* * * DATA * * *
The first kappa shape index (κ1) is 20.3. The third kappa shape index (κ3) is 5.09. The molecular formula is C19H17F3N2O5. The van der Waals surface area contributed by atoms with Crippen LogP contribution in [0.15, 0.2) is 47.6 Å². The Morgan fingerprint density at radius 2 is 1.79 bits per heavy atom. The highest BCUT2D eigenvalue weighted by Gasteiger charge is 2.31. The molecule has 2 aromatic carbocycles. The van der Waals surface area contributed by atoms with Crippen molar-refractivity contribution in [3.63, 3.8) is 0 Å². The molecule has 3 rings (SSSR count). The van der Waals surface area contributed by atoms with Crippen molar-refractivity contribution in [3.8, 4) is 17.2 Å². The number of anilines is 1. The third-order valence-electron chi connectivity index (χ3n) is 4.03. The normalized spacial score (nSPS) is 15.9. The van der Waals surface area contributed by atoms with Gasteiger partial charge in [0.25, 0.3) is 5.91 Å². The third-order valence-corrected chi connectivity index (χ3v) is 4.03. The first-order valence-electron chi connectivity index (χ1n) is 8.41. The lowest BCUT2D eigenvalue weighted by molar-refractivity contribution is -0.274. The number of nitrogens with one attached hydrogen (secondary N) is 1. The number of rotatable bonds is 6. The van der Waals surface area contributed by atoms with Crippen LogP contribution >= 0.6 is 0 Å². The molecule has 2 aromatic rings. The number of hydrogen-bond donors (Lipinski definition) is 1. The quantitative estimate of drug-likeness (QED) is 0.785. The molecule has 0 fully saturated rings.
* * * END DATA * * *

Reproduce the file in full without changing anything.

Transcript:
The first kappa shape index (κ1) is 20.3. The third kappa shape index (κ3) is 5.09. The molecular formula is C19H17F3N2O5. The van der Waals surface area contributed by atoms with Crippen LogP contribution in [0.15, 0.2) is 47.6 Å². The Morgan fingerprint density at radius 2 is 1.79 bits per heavy atom. The highest BCUT2D eigenvalue weighted by Gasteiger charge is 2.31. The molecule has 2 aromatic carbocycles. The van der Waals surface area contributed by atoms with Crippen molar-refractivity contribution in [3.63, 3.8) is 0 Å². The molecule has 3 rings (SSSR count). The van der Waals surface area contributed by atoms with Crippen molar-refractivity contribution in [3.8, 4) is 17.2 Å². The number of anilines is 1. The third-order valence-electron chi connectivity index (χ3n) is 4.03. The normalized spacial score (nSPS) is 15.9. The van der Waals surface area contributed by atoms with Gasteiger partial charge in [0.25, 0.3) is 5.91 Å². The third-order valence-corrected chi connectivity index (χ3v) is 4.03. The first-order valence-electron chi connectivity index (χ1n) is 8.41. The lowest BCUT2D eigenvalue weighted by molar-refractivity contribution is -0.274. The number of nitrogens with one attached hydrogen (secondary N) is 1. The number of rotatable bonds is 6. The van der Waals surface area contributed by atoms with Crippen LogP contribution >= 0.6 is 0 Å². The molecule has 2 aromatic rings. The number of hydrogen-bond donors (Lipinski definition) is 1. The quantitative estimate of drug-likeness (QED) is 0.785. The molecule has 0 fully saturated rings.